Sisters Leah Song and Chloe Smith lead Rising Appalachia, a renowned folk/world music group whose music is as intriguing as it is hard to classify. Their eighth album, Wider Circles, has just been released, and the group (also featuring percussionist Biko Cassini and bassist/guitarist David Brown) appeared onstage in their current hometown at Asheville, North
Ask most informed music enthusiasts to cite an example of “world music” from Africa, and one of the first names offered up will likely be Malian guitarist/vocalist Ali Farka Touré. Thanks in large part to Talking Timbuktu, the 1994 album (Touré’s twelfth) released in collaboration with Ry Cooder, the music of the late Touré is
At this stage in the game, nobody’s sure who developed the genre (or, much less, coined the phrase) “world music.” And a definitive explanation for what is and isn’t world music remains elusive. But to paraphrase the Supreme Court justice, I know it when I hear it. Some strong candidates for early pioneers in what
The band Dengue Fever has been together for about twelve years; prior to their latest album, they’ve released six full-lenth albums (including a film soundtrack) and three EPs. But somehow I’ve missed them until now. My only prior exposure to the group was via their curating a 2010 compilation called Dengue Fever Presents Electric Cambodia.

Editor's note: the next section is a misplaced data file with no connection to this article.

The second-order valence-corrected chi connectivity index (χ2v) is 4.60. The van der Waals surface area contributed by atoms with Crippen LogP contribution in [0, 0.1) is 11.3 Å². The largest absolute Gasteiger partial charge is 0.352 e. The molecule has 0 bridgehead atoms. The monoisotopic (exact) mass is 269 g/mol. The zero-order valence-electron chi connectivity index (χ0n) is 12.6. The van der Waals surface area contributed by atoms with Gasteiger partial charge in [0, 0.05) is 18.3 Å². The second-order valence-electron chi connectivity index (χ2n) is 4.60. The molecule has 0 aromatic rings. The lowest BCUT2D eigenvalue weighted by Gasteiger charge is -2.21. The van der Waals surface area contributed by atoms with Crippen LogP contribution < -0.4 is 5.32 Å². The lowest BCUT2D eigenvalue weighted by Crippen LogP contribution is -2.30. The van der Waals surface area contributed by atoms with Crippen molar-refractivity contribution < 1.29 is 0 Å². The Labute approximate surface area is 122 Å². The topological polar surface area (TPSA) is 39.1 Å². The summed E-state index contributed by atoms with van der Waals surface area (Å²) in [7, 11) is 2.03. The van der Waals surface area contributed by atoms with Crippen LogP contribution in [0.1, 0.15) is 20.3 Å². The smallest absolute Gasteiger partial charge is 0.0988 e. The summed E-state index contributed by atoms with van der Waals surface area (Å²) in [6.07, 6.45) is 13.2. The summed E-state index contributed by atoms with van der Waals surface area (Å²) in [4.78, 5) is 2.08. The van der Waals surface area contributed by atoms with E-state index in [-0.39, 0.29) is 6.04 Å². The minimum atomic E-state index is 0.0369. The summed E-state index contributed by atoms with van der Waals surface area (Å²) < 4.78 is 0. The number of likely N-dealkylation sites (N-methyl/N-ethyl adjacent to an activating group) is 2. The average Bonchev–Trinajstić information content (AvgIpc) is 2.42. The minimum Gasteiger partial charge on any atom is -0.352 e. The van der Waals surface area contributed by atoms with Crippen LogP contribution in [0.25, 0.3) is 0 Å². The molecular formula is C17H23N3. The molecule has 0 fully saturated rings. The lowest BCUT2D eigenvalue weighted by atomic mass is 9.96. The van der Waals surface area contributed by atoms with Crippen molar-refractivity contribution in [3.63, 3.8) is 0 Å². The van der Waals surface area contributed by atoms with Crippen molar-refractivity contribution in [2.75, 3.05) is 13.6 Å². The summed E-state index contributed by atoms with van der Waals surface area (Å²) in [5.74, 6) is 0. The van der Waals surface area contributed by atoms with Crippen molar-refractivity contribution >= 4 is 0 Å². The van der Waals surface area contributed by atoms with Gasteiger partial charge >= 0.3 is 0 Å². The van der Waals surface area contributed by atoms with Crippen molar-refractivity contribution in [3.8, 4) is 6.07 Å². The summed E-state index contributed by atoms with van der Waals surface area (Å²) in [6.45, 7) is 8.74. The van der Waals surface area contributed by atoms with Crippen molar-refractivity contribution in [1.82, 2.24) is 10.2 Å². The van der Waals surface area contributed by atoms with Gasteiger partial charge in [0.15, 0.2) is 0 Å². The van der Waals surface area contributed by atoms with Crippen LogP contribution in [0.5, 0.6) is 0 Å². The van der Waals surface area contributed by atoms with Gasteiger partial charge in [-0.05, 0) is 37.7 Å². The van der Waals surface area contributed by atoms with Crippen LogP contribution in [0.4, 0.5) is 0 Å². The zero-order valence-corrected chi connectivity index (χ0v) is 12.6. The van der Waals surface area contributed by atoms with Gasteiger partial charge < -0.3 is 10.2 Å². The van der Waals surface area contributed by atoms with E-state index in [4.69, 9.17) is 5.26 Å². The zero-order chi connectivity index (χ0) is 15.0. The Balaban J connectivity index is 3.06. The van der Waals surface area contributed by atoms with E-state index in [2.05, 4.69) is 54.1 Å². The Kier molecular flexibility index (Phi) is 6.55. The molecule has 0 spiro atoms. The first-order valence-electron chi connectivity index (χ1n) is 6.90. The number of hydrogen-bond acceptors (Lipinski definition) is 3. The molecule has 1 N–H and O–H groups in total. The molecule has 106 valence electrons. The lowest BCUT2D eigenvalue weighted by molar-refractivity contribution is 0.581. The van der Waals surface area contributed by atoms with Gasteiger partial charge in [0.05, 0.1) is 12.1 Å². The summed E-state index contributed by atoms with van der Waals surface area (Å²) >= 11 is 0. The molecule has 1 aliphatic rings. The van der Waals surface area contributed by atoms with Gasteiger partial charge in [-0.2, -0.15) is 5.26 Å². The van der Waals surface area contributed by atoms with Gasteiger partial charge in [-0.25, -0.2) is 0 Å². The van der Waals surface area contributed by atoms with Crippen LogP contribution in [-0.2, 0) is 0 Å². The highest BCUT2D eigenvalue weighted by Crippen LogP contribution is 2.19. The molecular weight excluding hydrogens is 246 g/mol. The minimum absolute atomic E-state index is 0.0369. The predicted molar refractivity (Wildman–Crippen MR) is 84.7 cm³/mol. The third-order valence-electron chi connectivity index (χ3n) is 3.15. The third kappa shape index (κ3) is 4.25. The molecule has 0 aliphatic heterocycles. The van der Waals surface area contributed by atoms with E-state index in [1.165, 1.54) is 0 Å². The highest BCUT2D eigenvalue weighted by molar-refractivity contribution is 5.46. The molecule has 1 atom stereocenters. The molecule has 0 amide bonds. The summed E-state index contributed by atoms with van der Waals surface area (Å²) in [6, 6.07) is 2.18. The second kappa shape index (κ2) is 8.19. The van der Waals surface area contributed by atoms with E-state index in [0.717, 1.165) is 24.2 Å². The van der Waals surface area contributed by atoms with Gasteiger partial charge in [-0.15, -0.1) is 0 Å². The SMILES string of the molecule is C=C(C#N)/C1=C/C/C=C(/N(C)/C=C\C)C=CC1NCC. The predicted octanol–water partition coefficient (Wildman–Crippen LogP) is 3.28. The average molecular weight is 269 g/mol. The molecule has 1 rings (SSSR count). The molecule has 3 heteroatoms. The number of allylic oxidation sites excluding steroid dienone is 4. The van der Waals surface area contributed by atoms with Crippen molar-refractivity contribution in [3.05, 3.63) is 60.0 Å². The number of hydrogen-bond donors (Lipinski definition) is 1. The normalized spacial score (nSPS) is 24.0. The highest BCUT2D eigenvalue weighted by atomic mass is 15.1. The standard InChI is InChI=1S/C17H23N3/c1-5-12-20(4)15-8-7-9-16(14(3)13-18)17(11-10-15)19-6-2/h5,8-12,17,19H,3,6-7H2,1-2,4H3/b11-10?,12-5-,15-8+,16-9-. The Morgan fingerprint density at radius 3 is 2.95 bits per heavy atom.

Musoscribe isn’t strictly a music features, interviews and reviews blogzine; because I am constantly reading at least one book – and because as often as not, it’s a music-related book – I review several books each year. 2014 has been no exception (and there are three more on my desk right now for future review).
Full disclosure, right up front: I know next to nothing about Cuban jazz. I enjoyed Kirsty MacColl‘s ventures into the genre, and I’ve long had a special place in my heart for The Beatles‘ Let it Be-era outtake, “Besame Mucho.” But that’s about it: beyond being able to say, “Yeah, that sounds like Cuban jazz,”
Here’s another installment in my occasional series of capsule reviews; today it’s prog, ambient, worldbeat and acoustic. I had a huge stack of CDs deserving of review, but time doesn’t allow for full-length reviews of everything, and these were beginning to gather dust. They deserve better. My self-imposed limit for this particular exercise is 150
I don’t claim to understand jazz. I think, I believe — and this is the thought, the belief of a rock fan, please understand — that at its most successful, its most transcendent, jazz is the intersection of mathematics and soul. It’s the crossroads of mind and spirit, of intellect and feeling. I don’t claim
Asheville NC might not be the first place you think to look for an innovative musical group working in the “world music” genre. But in fact the eclectic mountain city has a deep bench of musicians with stellar world music credentials. River Guerguerian is an award-winning, conservatory-trained percussionist. Canadian-born, he’s of Armenian-Egyptian extraction. And his